PETER to No. 7: How long will we continue this denial of the central role that genetically-encoded instinctual passions have in causing human malice and sorrow? And how long will people keep turning away from the facts and proudly indulging in utterly ‘self’-ish theories and beliefs? Peter to No 7, 25.4.2000
RESPONDENT: My reading of the dharma – and my experience as a seeker – suggest that the whole point of the spiritual journey is to face these instinctual passions, take responsibility for them because they do cause malice and sorrow, and care for others more than for one’s own self.
PETER: From your description of ‘the spiritual journey’ – what do you mean by the term ‘take responsibility for them’? How do you put it into action?
By the phrase ‘reading of the dharma’ I take it you are referring to the teachings of Mr. Siddhartha Gautama. I have come across no mention of instinctual passions in any of his teachings, nor any other spiritual teachings, be they ancient or the more modern derivatives. Could you please supply evidence of your statement, as I would not want to state anything that was not factual?
According to Britannica.com –
No mention of instinctual passions, eliminating malice and sorrow, no mention of peace on earth. Like all beliefs one needs only look at the fundamental principle upon which it is founded. In Buddha’s case his core belief on which all his teachings are founded is that ‘life is fundamentally disappointment and suffering’.
RESPONDENT: Your conclusion that spiritual inquiry – what may be ultimately the expression of an evolutionary impulse to go beyond the chimpanzee in us – is in fact selfish, proudly indulgent and motivated by the desire to deny the reality of the human condition seems, again, limited in the interest of keeping your conclusions intact in the face of considerable evidence to the contrary. I get the sense that you think that the teachings of liberation are antiquated beliefs of grubby old men who lived thousands of years ago that have been deluding generation upon generation ever since. This simply is not the case, Peter.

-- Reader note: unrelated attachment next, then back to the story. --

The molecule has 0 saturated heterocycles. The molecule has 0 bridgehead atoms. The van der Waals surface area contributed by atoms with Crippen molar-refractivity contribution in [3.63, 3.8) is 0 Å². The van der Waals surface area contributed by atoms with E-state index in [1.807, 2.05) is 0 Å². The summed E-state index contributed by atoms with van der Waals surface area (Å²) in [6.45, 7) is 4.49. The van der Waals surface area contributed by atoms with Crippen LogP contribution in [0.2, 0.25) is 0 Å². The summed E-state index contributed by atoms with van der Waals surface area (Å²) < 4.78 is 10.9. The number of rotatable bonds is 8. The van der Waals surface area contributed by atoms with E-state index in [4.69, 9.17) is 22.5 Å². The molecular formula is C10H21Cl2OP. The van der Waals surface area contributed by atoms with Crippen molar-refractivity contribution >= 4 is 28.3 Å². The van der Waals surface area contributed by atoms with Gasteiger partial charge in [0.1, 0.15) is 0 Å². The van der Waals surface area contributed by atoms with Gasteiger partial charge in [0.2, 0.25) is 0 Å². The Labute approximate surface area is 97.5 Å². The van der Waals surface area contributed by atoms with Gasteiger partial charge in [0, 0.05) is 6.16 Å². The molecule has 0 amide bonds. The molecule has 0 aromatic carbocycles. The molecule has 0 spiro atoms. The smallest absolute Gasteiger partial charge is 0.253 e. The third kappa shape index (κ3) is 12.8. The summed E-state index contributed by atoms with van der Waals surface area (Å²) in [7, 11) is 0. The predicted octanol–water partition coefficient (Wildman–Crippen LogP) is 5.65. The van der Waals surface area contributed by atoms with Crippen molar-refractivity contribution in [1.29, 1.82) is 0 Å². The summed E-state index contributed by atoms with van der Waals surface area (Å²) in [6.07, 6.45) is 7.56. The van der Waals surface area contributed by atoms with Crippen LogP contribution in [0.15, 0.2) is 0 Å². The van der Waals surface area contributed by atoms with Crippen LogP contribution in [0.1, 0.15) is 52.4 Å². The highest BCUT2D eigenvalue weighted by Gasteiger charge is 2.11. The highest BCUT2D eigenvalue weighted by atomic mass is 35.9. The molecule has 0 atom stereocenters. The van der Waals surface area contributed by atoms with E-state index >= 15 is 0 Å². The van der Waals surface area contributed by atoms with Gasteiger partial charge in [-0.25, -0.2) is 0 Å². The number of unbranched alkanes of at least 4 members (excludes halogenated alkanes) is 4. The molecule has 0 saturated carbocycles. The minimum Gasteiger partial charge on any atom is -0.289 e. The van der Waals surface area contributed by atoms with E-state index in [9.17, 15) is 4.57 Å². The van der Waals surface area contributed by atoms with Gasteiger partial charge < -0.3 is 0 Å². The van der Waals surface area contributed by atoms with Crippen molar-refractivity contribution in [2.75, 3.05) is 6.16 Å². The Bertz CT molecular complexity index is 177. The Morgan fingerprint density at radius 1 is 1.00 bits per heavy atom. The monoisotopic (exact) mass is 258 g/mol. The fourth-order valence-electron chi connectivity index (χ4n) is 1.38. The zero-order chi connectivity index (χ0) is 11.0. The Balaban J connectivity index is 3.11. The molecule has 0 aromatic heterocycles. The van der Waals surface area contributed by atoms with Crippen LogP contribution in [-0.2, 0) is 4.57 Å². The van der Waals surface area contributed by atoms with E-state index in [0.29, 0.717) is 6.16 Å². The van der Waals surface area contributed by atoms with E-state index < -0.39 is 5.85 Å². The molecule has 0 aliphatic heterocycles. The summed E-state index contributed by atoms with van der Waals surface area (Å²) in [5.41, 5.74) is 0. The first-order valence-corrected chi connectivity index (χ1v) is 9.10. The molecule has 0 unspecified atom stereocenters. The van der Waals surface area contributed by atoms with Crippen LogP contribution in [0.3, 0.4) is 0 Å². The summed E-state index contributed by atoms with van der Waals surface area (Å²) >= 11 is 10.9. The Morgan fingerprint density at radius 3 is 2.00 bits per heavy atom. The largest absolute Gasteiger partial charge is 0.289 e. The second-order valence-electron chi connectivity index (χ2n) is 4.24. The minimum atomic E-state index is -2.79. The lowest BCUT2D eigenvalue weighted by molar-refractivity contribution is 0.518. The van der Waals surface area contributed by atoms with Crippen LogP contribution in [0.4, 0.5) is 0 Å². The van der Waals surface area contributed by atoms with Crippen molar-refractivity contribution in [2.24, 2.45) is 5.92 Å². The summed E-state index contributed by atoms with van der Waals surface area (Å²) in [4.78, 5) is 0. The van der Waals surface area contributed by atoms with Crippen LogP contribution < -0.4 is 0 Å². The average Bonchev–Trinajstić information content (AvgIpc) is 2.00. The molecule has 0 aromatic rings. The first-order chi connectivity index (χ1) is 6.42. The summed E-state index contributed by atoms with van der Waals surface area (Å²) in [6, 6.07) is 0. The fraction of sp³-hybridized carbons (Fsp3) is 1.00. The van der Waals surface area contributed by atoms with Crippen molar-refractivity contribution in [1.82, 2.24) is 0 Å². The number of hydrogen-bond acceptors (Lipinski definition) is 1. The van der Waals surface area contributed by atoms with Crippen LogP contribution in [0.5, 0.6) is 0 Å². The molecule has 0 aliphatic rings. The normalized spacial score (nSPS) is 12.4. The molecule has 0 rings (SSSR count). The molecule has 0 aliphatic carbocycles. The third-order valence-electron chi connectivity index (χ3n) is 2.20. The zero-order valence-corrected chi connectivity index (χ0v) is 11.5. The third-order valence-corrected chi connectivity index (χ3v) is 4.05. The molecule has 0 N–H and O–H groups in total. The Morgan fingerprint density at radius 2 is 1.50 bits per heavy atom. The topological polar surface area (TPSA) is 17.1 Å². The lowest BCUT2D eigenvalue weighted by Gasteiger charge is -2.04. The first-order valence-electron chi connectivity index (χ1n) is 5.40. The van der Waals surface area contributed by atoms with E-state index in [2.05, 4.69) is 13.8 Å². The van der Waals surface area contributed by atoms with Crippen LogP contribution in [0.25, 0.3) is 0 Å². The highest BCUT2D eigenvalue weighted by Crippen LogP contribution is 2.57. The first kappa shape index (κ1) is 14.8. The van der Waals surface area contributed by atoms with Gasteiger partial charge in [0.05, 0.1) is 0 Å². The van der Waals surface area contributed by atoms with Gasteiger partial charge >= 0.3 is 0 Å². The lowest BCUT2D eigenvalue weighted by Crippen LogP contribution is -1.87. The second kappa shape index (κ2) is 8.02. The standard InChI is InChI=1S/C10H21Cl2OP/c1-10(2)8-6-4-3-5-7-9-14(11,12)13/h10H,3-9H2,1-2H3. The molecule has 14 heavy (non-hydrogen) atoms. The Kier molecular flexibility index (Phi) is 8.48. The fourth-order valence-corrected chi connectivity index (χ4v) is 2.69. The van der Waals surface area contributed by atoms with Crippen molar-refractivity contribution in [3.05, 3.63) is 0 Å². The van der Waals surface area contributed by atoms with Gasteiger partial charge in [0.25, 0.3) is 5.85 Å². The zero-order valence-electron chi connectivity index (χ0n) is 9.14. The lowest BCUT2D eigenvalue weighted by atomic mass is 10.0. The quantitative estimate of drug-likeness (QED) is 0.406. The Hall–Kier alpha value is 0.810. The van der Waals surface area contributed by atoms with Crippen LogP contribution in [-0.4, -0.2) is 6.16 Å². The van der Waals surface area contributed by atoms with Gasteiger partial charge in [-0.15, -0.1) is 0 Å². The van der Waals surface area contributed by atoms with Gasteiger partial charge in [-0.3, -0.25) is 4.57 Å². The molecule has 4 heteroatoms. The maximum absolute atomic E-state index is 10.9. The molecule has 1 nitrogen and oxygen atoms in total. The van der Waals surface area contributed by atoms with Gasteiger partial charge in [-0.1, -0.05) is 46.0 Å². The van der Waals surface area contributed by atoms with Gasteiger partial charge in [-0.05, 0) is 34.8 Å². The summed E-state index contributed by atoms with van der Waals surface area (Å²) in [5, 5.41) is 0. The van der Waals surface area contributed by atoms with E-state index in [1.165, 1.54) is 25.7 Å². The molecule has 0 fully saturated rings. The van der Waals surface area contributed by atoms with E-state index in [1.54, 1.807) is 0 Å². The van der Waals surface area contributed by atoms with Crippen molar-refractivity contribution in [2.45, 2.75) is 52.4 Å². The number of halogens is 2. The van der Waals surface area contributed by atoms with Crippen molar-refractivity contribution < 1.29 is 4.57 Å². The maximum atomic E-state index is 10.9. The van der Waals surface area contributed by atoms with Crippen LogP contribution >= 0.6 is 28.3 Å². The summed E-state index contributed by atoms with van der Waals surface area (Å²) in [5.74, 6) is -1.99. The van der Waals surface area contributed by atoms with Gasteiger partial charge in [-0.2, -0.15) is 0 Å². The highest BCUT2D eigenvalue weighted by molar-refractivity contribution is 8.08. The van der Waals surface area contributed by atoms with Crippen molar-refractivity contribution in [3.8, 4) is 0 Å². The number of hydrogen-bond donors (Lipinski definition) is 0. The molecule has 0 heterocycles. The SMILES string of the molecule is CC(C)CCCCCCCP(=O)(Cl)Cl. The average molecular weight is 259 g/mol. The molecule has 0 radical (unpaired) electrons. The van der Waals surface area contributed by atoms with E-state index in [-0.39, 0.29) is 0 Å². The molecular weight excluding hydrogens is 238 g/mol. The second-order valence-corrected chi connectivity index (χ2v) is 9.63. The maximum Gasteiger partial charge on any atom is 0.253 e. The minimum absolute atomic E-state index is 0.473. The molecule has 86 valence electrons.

PETER: Well, we can sink to the level of t’is/tisn’t, right/ wrong which is but a futile exercise. I simply write presenting the facts of the human obsession with the spiritual beliefs, be they Western or Eastern, primitive or sophisticated, monotheist, pantheist, scientific, theomorphism, anthropomorphism or whatever other form. If you believe a particular version of these teachings of liberation will bring an end to human conflict and suffering then fair enough. It probably means we have to wait for your favourite to win the battle of the God’s and emerge triumphant for peace on earth. I took the easy route and stepped out of the spiritual world – a quick and effective direct route to accessing the already, ever-existing peace on earth. I have left the Gods fighting it out where they belong – in the spiritual world.
Maybe you can see why I don’t root for your team, let alone any other team.
PETER to No 7: A marvellous opportunity is now available for any who are willing to face facts. No longer do we humans have to feel guilt or shame, pray to God for redemption or salvation, seek to escape from evil into an ‘inner’ world of isolation and feeling-only existence, no longer do we have to humble ourselves before God-men. Simply acknowledging the fact that our malice and sorrow results from an instinctual program instilled by blind nature in order to ensure the survival of the species is the first step towards becoming actually free of malice and sorrow. To continue to deny factual empirical evidence is to indulge in denial and this denial actively prevents your chance at experiencing peace on earth in this lifetime. Peter to No 7, 25.4.2000
RESPONDENT: Beautiful. I couldn’t agree more. But ultimately only through seeing the empirical evidence objectively will this statement serve the manifestation of peace and sanity.